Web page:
[Edited 11/20 8:30 pm to add link to Economist's View]
The Reagan era ushered in a new "supply-side/trickle down" approach to US economic and tax policy--one that depended on deregulation, privatization, military buildup and lowering of income tax rates on the wealthiest Americans. Over the four decades when that approach has held sway, income inequality has increased dramatically, so that as we enter the worst recession in decades we are also at the greatest income inequality in decades. For some dramatic graphs on this, see this posting (somewhat dated, with 2005 data) on inequality.org. It's clear that ordinary Americans have found themselves struggling just to stay even, while the top few percent has enjoyed the ride of a lifetime with huge increases in after-tax income and corresponding increases in wealth. (Some of that has been lost in the recent slide of the stock market--the resulting likely decrease in wealth inequality being one of the few bright sides to an otherwise very depressing cloud.) Similarly, personal savings began a long slide starting in the Reagan years. See The End of Savings, on Sustainable Middle Class.com.
The current recession with its increasing numbers of layoffs, firings and pension busts is an extraordinarily difficult time for large numbers of American workers and retirees. Unemployment is way up. See, e.g., Department of Labor reports showing increase of unemployment rate to 6.5% in October. The Bush Administration pushed a bailout bill for big banks through Congress with the claim that this was necessary to save the financial system from collapse and that it would ultimatley be good for ordinary Americans as a way to staunch the bleeding from the foreclosure crisis. Congress passed the bill with too few strings attached--banks can give dividends, use the money for acquisitions, and pay bonuses to lousy managers that already got rich off their banks' speculation with risky products. Treasury has acted without transparency and with apparent favoritism to Goldman peers, letting banks pay dividends, letting banks acquire other banks with the taxpayer funds, all the while claiming this is a good use of taxpayer monies. And it has changed the tax rules in favor of big banks, letting Wells Fargo purchase Wachovia with a huge gift from the federal government beyond the bailout monies, in the form of a tax savings that outweighs the cost of the purchase. See earlier A Taxing Matter postings here and here.
In the middle of all this, it has become apparent that neither Congress nor the Treasury is going to lift a finger to come to the aid of the automotive manufacturing industry in this country. See, e.g., Bill Vlasic & David Herszenhorn, Auto Chiefs Fail to Get Bailout Aid, New york Times, Nov. 20, 2008. Congress must not think the auto industry is "too big to fail." But the stock market seems to. See, e.g., Healy, Shares Near 6-year Low, with More Losses Feared, NY Times, Nov. 20, 2008.
What's up? Is no auto bailout the right answer?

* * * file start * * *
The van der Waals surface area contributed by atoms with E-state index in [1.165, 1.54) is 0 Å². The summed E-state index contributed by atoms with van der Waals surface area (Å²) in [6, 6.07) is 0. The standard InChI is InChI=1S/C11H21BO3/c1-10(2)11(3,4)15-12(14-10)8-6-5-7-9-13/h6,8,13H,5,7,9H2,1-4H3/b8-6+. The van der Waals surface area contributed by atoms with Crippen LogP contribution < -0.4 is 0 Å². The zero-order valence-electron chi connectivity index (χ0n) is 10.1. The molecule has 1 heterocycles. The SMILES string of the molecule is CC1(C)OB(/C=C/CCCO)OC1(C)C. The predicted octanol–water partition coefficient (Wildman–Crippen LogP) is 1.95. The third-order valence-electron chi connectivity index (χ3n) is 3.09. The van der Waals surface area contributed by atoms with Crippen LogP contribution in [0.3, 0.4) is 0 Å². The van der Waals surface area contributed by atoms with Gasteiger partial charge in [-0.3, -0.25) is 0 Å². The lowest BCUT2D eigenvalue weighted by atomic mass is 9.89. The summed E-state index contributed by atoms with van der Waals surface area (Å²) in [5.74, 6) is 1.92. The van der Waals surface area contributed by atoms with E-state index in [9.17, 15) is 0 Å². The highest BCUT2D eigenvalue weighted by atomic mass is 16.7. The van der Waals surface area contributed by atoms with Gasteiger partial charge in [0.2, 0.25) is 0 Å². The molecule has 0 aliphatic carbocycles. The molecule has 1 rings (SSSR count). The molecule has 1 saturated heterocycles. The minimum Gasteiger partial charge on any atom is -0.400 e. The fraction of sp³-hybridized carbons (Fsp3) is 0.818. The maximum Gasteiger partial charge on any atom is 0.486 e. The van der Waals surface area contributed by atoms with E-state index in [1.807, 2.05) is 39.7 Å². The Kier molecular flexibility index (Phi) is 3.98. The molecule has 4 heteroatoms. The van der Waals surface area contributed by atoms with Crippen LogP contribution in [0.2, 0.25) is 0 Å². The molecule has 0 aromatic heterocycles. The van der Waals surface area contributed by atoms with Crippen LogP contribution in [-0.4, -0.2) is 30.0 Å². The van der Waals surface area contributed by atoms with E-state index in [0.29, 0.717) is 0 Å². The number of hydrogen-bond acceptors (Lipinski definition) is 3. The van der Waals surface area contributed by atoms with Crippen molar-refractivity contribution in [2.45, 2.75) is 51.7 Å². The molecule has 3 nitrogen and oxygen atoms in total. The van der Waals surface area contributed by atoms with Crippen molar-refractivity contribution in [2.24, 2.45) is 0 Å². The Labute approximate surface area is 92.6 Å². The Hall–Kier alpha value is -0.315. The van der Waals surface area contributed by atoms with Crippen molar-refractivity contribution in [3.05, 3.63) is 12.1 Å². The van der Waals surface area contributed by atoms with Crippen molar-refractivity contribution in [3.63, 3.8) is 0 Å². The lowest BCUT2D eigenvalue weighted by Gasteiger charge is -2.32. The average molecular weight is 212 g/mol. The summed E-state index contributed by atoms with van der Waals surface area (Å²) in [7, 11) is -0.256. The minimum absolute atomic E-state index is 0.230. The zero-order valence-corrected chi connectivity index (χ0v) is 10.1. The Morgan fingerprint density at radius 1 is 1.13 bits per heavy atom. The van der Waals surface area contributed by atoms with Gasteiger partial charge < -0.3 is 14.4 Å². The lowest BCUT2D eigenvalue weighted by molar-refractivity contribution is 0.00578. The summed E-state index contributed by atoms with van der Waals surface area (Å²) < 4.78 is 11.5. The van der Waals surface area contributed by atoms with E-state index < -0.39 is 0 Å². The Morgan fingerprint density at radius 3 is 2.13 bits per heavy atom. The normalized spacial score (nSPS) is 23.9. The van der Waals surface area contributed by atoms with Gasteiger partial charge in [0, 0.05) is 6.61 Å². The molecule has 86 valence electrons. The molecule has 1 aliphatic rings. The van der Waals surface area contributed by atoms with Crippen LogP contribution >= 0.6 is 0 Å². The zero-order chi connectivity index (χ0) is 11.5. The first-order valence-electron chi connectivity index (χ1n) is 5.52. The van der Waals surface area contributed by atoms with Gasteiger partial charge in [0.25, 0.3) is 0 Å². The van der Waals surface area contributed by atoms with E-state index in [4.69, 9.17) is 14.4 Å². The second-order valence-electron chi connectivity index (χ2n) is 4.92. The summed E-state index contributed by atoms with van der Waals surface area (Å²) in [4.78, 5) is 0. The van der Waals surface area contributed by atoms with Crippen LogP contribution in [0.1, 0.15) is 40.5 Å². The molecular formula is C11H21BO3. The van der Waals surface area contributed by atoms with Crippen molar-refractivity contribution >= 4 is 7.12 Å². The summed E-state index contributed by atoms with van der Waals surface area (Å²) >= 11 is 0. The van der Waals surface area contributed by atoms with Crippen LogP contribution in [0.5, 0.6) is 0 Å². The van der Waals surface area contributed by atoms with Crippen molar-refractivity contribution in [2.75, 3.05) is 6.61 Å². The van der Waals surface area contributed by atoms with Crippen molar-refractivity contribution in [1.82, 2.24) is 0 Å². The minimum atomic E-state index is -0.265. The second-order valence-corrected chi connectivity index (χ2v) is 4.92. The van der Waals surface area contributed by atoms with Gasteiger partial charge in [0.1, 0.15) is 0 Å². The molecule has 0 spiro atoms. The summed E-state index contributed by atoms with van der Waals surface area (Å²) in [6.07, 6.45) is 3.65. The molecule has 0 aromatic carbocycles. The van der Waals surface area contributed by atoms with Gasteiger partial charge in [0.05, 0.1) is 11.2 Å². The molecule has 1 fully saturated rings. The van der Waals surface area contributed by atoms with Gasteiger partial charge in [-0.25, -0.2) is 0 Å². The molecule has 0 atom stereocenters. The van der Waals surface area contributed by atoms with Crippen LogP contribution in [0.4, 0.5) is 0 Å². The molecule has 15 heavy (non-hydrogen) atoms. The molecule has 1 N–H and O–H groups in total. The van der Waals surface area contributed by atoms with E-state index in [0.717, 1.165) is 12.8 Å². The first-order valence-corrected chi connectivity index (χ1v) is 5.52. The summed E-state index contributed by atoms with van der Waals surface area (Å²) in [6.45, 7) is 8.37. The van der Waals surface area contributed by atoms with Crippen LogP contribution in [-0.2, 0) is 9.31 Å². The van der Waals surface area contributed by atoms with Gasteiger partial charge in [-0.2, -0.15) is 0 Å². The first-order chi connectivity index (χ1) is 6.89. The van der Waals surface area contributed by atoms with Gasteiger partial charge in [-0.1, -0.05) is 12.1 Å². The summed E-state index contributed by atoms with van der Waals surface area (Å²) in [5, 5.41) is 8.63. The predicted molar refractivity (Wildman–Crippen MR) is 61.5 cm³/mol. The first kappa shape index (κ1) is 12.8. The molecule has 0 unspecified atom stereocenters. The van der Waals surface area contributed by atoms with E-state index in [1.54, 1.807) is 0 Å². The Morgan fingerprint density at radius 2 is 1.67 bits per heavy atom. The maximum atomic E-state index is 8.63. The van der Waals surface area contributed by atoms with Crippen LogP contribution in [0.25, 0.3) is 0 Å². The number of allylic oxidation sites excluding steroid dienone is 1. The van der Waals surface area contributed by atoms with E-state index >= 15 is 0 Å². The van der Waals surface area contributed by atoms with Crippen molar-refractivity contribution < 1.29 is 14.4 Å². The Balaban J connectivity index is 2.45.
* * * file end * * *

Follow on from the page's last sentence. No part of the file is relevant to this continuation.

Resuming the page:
Mitt Romney says yes. See Mitt Romney, Let Detroit Go Bankrupt, New York Times, Nov. 18, 2008. Let them go to bankruptcy, he says. At heart, this is a "blame the worker" strategy. Those who most resist coming to the aid of the auto industry are carrying out the corporatist agenda that wants to see the labor unions destroyed, once and for all.
Are the labor unions to blame? NO. The workers get decent wages--that's what unions should do for workers. If labor throughout the country had not been debilitated by decades of anti-union legislation, we might have a worker-oriented economy that disdained the ridiculous bonuses and salaries of top executives and paid workers decent wages and honored pension promises. Of course, most reporting of the "wages" includes the pension costs, and there is no guarantee that those pension benefits will actually materialize for the workers. As it is, companies too often make pension promises and fund the pension plans inadequately, even though workers gave up salary increases in part for the pension promise. Now, two years after passing legislation that required companies to fund their promises more fully as they went along, companies are claiming that the recession justifies their keeping their money for their own purposes rather than funding pension plans. See, e.g, Walsh, After Losses, Pensions Ask for a Change, NYTimes, Nov. 20, 2008 (noting that both Ford and Chrysler signed the letter from companies requesting action). And Congress, led by Democratic Senator Max Baucus, appears to be ready to go along, as they are now considering a bill that will permit just what the companies are asking for on pension funding, as well as further extending the ridiculous section 179 expensing and additional depreciation. Download BaucusBill.112008.pdf These tax breaks for businesses are not what the economy needs. We need assistance for homeowners--ability to modify mortgage loans in bankruptcy--and assistance for workers--unemployment compensation.